- ItemEmbargoBreastfeeding intentions, difficulties, and outcomes in mothers with chronic physical health conditions: the Motherhood and Chronic Illness (MaCI) prospective cohort study(2022-07-11) Scime, Natalie V.; Chaput, Kathleen H; Tough, Suzanne C; Metcalfe, Amy; Nettel-Aguirre, AlbertoBreastfeeding from birth to 6 months has numerous benefits for maternal and child health. Mothers with chronic conditions are at risk for suboptimal breastfeeding outcomes, yet the underlying reasons for this are poorly understood. This thesis research investigated the factors associated with breastfeeding intentions, difficulties, and outcomes in mothers with chronic conditions. We conducted a prospective, community-based pregnancy cohort study called the Motherhood and Chronic Illness (MaCI) Study following 405 women from Alberta who reported living with a long-term physical health condition, carrying a singleton pregnancy, and intending to try breastfeeding. Women completed questionnaires at 32 weeks gestation, 6 weeks postpartum, and 6 months postpartum (overall response rate, 86.7%). In the prenatal period, we found that women who perceived their chronic condition to worsen during pregnancy were less likely to plan to exclusively breastfeed to 6 months per the global recommendation (adjusted odds ratio [OR] 0.50, 95% CI 0.30–0.82). From birth to 6 weeks postpartum, we identified three clusters of breastfeeding difficulties corresponding to physiologically expected lactation changes (51.1% of women), low milk production (15.4%), and ineffective latch (33.5%). Mothers with endocrine (adjusted relative risk ratio [RRR] 2.41, 95% CI 1.13–5.13), cardiovascular (adjusted RRR 2.87, 95% CI 1.02–8.09), and gastrointestinal (adjusted RRR 2.57, 95% CI 1.13–5.82) conditions were more likely to belong to the low milk production cluster and mothers with gastrointestinal (adjusted RRR 2.47, 95% CI 1.27–4.81) conditions were more likely to belong to the ineffective latch cluster, relative to the physiologically expected cluster. By 6 months postpartum, we found that one third (31.2%) of mothers had stopped breastfeeding, nearly all of whom did so earlier than planned. Compared to mothers who adhered to their pre-existing medications, mothers who did not adhere to pre-existing medications had shorter breastfeeding duration (adjusted hazard ratio [HR] 1.69, 95% CI 1.04–2.74) and greater odds of earlier than planned breastfeeding cessation (adjusted OR 1.85, 1.01–3.41). The MaCI Study highlighted three unique determinants of breastfeeding in mothers with chronic conditions, which can be addressed through person-centred support that jointly considers the ways in which breastfeeding patterns influence, and are influenced by, chronic condition status and management.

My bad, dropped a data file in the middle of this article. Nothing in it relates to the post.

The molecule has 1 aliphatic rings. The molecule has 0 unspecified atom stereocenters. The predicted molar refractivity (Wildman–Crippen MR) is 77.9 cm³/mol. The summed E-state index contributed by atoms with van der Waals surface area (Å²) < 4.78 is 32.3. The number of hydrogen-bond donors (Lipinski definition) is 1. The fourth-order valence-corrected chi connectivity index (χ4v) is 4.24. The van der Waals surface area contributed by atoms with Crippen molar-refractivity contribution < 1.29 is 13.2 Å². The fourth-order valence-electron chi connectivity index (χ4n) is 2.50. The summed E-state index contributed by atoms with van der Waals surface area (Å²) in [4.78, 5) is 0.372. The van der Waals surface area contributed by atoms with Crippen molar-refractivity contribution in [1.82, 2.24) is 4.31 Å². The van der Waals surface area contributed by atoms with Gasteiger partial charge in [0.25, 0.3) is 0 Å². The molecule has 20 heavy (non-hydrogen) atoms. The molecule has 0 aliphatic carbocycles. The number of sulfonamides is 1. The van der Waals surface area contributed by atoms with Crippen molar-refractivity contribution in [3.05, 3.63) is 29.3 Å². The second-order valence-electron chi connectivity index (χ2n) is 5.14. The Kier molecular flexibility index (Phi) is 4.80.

- ItemOpen AccessGestational weight gain charts for different body mass index groups for women in Europe, North America, and Oceania(2018-11-05) Santos, Susana; Eekhout, Iris; Voerman, Ellis; Gaillard, Romy; Barros, Henrique; Charles, Marie-Aline; Chatzi, Leda; Chevrier, Cécile; Chrousos, George P; Corpeleijn, Eva; Costet, Nathalie; Crozier, Sarah; Doyon, Myriam; Eggesbø, Merete; Fantini, Maria P; Farchi, Sara; Forastiere, Francesco; Gagliardi, Luigi; Georgiu, Vagelis; Godfrey, Keith M; Gori, Davide; Grote, Veit; Hanke, Wojciech; Hertz-Picciotto, Irva; Heude, Barbara; Hivert, Marie-France; Hryhorczuk, Daniel; Huang, Rae-Chi; Inskip, Hazel; Jusko, Todd A; Karvonen, Anne M; Koletzko, Berthold; Küpers, Leanne K; Lagström, Hanna; Lawlor, Debbie A; Lehmann, Irina; Lopez-Espinosa, Maria-Jose; Magnus, Per; Majewska, Renata; Mäkelä, Johanna; Manios, Yannis; McDonald, Sheila W; Mommers, Monique; Morgen, Camilla S; Moschonis, George; Murínová, Ľubica; Newnham, John; Nohr, Ellen A; Andersen, Anne-Marie N; Oken, Emily; Oostvogels, Adriëtte J J M; Pac, Agnieszka; Papadopoulou, Eleni; Pekkanen, Juha; Pizzi, Costanza; Polanska, Kinga; Porta, Daniela; Richiardi, Lorenzo; Rifas-Shiman, Sheryl L; Roeleveld, Nel; Santa-Marina, Loreto; Santos, Ana C; Smit, Henriette A; Sørensen, Thorkild I A; Standl, Marie; Stanislawski, Maggie; Stoltenberg, Camilla; Thiering, Elisabeth; Thijs, Carel; Torrent, Maties; Tough, Suzanne C; Trnovec, Tomas; van Gelder, Marleen M H J; van Rossem, Lenie; von Berg, Andrea; Vrijheid, Martine; Vrijkotte, Tanja G M; Zvinchuk, Oleksandr; van Buuren, Stef; Jaddoe, Vincent W VAbstract Background Gestational weight gain differs according to pre-pregnancy body mass index and is related to the risks of adverse maternal and child health outcomes. Gestational weight gain charts for women in different pre-pregnancy body mass index groups enable identification of women and offspring at risk for adverse health outcomes. We aimed to construct gestational weight gain reference charts for underweight, normal weight, overweight, and grades 1, 2 and 3 obese women and to compare these charts with those obtained in women with uncomplicated term pregnancies. Methods We used individual participant data from 218,216 pregnant women participating in 33 cohorts from Europe, North America, and Oceania. Of these women, 9065 (4.2%), 148,697 (68.1%), 42,678 (19.6%), 13,084 (6.0%), 3597 (1.6%), and 1095 (0.5%) were underweight, normal weight, overweight, and grades 1, 2, and 3 obese women, respectively. A total of 138, 517 women from 26 cohorts had pregnancies with no hypertensive or diabetic disorders and with term deliveries of appropriate for gestational age at birth infants. Gestational weight gain charts for underweight, normal weight, overweight, and grade 1, 2, and 3 obese women were derived by the Box-Cox t method using the generalized additive model for location, scale, and shape. Results We observed that gestational weight gain strongly differed per maternal pre-pregnancy body mass index group. The median (interquartile range) gestational weight gain at 40 weeks was 14.2 kg (11.4–17.4) for underweight women, 14.5 kg (11.5–17.7) for normal weight women, 13.9 kg (10.1–17.9) for overweight women, and 11.2 kg (7.0–15.7), 8.7 kg (4.3–13.4) and 6.3 kg (1.9–11.1) for grades 1, 2, and 3 obese women, respectively. The rate of weight gain was lower in the first half than in the second half of pregnancy. No differences in the patterns of weight gain were observed between cohorts or countries. Similar weight gain patterns were observed in mothers without pregnancy complications. Conclusions Gestational weight gain patterns are strongly related to pre-pregnancy body mass index. The derived charts can be used to assess gestational weight gain in etiological research and as a monitoring tool for weight gain during pregnancy in clinical practice.